The dreaded Friday the 13th. Fitting that for today’s guest post Sarah Hoffman is here to discuss fondant, which is dreaded by many bakers mostly due to inexperience. I fall into that category. When she offered to do a guest post about fondant I thought it was a great idea because I am sure there are others out there who could use some help.
On her food blog, Winged Snail, you will find recipes such as a Multigrain Sourdough Bread and a Volcano – which is basically an alcoholic slushy served with ice cream! Yes please and I’ll have another.
One year ago: Sweet Potato Breakfast Biscuits
Two years ago: Chicken Pot Pie Wellington
Hey guys. My name is Sarah E. Hoffman and I’m a pamphleteer, blogger, academic and gastronomist. I like picnics, the smell of freshly baked bread and bobo tea. When I’m stressed I bake until the flour runs out. I am married to a very understanding non-foodie, whom I am in the process of converting. Find me @Sarah999 or www.sarahhoffman99.blogspot.com.
Beginner Fondant: All you need is Creativity
Cake lore maintains that fondant is frustrating to work and best left to the professionals. This attitude towards fondant results in amateur cake decorators being afraid of fondant. However, all you really need to work with fondant is creativity! Fondant responds in much the same way that play-dough does and every child (and child at heart) can create beautiful things with play-dough!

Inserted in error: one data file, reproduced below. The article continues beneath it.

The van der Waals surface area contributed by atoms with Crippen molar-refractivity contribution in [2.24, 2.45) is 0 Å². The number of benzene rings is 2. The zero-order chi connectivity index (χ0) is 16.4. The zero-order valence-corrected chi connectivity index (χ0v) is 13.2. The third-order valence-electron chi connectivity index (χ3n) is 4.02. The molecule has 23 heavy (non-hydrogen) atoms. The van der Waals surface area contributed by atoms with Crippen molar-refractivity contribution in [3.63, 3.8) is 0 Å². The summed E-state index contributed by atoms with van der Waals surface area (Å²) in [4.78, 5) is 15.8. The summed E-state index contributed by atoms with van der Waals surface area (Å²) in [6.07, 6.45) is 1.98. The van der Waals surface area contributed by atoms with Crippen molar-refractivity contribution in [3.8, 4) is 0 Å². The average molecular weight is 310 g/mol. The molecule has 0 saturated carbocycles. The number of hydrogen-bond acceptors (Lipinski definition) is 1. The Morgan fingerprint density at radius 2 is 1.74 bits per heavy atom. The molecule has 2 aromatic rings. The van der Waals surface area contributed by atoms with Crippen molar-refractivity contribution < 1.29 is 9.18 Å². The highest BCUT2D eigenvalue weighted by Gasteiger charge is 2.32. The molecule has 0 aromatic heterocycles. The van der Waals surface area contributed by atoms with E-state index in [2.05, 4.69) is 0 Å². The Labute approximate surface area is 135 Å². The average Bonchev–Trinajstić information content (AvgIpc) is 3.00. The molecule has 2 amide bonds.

The best way to learn about fondant is to play with it. Purchase some fondant (ugly sale colors are perfect), bake up some cupcakes, and get busy! If you are hesitant about working with fondant the additional stress of deadline and expectations regarding the finished product will impede your creativity. Aim to decorate some ‘just because’ cupcakes and any amount of success will be celebrated!
Small cookie cutters
Pinch off a walnut sized piece of fondant and squish with your hands until warm and pliable. Dust work surface with a small amount of cornstarch or icing sugar and roll out the fondant. Cut shapes with small cookie cutters.
Slightly More Advanced Techniques:
- Pieces can be layered by applying a ‘glue’ of water with a paintbrush. The fondant pieces will stick together when the water dries.
- A marbling effect can be achieved by rolling out two colors of fondant at the same time or by rolling out one color and then applying bumps of another and rolling out again.
Finalizing Your Decorations:
Larger round designs can be applied to the cupcake surface by ‘gluing’ them on with a regular butter cream icing.
Smaller designs can become the focal point of the cupcake. This is accomplished by icing in the regular manner (fancy icing tip swirls are awesome here) and then sticking the fondant decorations on or in the icing.
Lightly dust with cornstarch or icing sugar so fondant doesn’t stick to rolling pin.
Clean work surface between colors as light colors are very susceptible to the presence of darker colors.
The techniques described in this post will take you from scared noob to creative amateur but if you are craving more fondant fun check out this angry bird cake. The techniques used for this cake are very similar to what I’ve described above (with the addition of covering a cake) but the finished product is very chic!
I hope I’ve inspired y’all to get creative with fondant!